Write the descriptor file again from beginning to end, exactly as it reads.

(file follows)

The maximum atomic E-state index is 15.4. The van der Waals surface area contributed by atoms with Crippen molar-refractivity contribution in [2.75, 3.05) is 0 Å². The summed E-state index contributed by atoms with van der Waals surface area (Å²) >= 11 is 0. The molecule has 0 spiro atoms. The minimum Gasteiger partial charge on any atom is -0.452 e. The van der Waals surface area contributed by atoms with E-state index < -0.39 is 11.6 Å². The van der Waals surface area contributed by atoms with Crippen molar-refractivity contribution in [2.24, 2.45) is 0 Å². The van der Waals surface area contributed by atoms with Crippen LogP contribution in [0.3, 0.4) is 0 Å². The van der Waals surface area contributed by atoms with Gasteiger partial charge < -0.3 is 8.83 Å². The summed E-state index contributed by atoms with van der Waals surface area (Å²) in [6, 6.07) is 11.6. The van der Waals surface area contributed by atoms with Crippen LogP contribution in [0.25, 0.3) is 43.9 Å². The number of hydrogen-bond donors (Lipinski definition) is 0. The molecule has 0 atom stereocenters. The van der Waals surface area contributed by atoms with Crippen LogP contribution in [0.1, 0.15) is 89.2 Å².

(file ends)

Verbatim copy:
The maximum atomic E-state index is 15.4. The van der Waals surface area contributed by atoms with Crippen molar-refractivity contribution in [2.75, 3.05) is 0 Å². The summed E-state index contributed by atoms with van der Waals surface area (Å²) >= 11 is 0. The molecule has 0 spiro atoms. The minimum Gasteiger partial charge on any atom is -0.452 e. The van der Waals surface area contributed by atoms with E-state index < -0.39 is 11.6 Å². The van der Waals surface area contributed by atoms with Crippen molar-refractivity contribution in [2.24, 2.45) is 0 Å². The van der Waals surface area contributed by atoms with Crippen LogP contribution in [0.3, 0.4) is 0 Å². The van der Waals surface area contributed by atoms with Gasteiger partial charge < -0.3 is 8.83 Å². The summed E-state index contributed by atoms with van der Waals surface area (Å²) in [6, 6.07) is 11.6. The van der Waals surface area contributed by atoms with Crippen LogP contribution in [0.25, 0.3) is 43.9 Å². The number of hydrogen-bond donors (Lipinski definition) is 0. The molecule has 0 atom stereocenters. The van der Waals surface area contributed by atoms with Crippen LogP contribution in [0.1, 0.15) is 89.2 Å².